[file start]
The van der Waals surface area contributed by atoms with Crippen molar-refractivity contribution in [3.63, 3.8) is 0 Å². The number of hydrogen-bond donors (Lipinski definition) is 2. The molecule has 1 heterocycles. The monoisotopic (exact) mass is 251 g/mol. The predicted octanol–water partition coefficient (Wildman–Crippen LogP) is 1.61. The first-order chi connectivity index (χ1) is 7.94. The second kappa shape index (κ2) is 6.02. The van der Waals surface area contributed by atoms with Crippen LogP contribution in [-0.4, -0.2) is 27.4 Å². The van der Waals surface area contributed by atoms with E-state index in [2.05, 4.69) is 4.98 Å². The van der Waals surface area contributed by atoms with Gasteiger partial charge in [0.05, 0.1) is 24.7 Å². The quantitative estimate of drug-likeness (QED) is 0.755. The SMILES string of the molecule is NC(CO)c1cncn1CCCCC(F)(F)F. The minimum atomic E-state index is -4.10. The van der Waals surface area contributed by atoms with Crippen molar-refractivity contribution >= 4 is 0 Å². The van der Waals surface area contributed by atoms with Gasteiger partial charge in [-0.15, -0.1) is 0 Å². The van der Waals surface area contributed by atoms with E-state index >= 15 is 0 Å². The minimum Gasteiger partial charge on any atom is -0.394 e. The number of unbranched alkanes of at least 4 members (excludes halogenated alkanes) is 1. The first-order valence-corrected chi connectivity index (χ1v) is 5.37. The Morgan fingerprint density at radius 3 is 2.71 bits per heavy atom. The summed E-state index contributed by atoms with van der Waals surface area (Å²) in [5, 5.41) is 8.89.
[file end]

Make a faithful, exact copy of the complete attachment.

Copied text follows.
The van der Waals surface area contributed by atoms with Crippen molar-refractivity contribution in [3.63, 3.8) is 0 Å². The number of hydrogen-bond donors (Lipinski definition) is 2. The molecule has 1 heterocycles. The monoisotopic (exact) mass is 251 g/mol. The predicted octanol–water partition coefficient (Wildman–Crippen LogP) is 1.61. The first-order chi connectivity index (χ1) is 7.94. The second kappa shape index (κ2) is 6.02. The van der Waals surface area contributed by atoms with Crippen LogP contribution in [-0.4, -0.2) is 27.4 Å². The van der Waals surface area contributed by atoms with E-state index in [2.05, 4.69) is 4.98 Å². The van der Waals surface area contributed by atoms with Gasteiger partial charge in [0.05, 0.1) is 24.7 Å². The quantitative estimate of drug-likeness (QED) is 0.755. The SMILES string of the molecule is NC(CO)c1cncn1CCCCC(F)(F)F. The minimum atomic E-state index is -4.10. The van der Waals surface area contributed by atoms with Crippen molar-refractivity contribution >= 4 is 0 Å². The van der Waals surface area contributed by atoms with Gasteiger partial charge in [-0.15, -0.1) is 0 Å². The van der Waals surface area contributed by atoms with E-state index >= 15 is 0 Å². The minimum Gasteiger partial charge on any atom is -0.394 e. The number of unbranched alkanes of at least 4 members (excludes halogenated alkanes) is 1. The first-order valence-corrected chi connectivity index (χ1v) is 5.37. The Morgan fingerprint density at radius 3 is 2.71 bits per heavy atom. The summed E-state index contributed by atoms with van der Waals surface area (Å²) in [5, 5.41) is 8.89.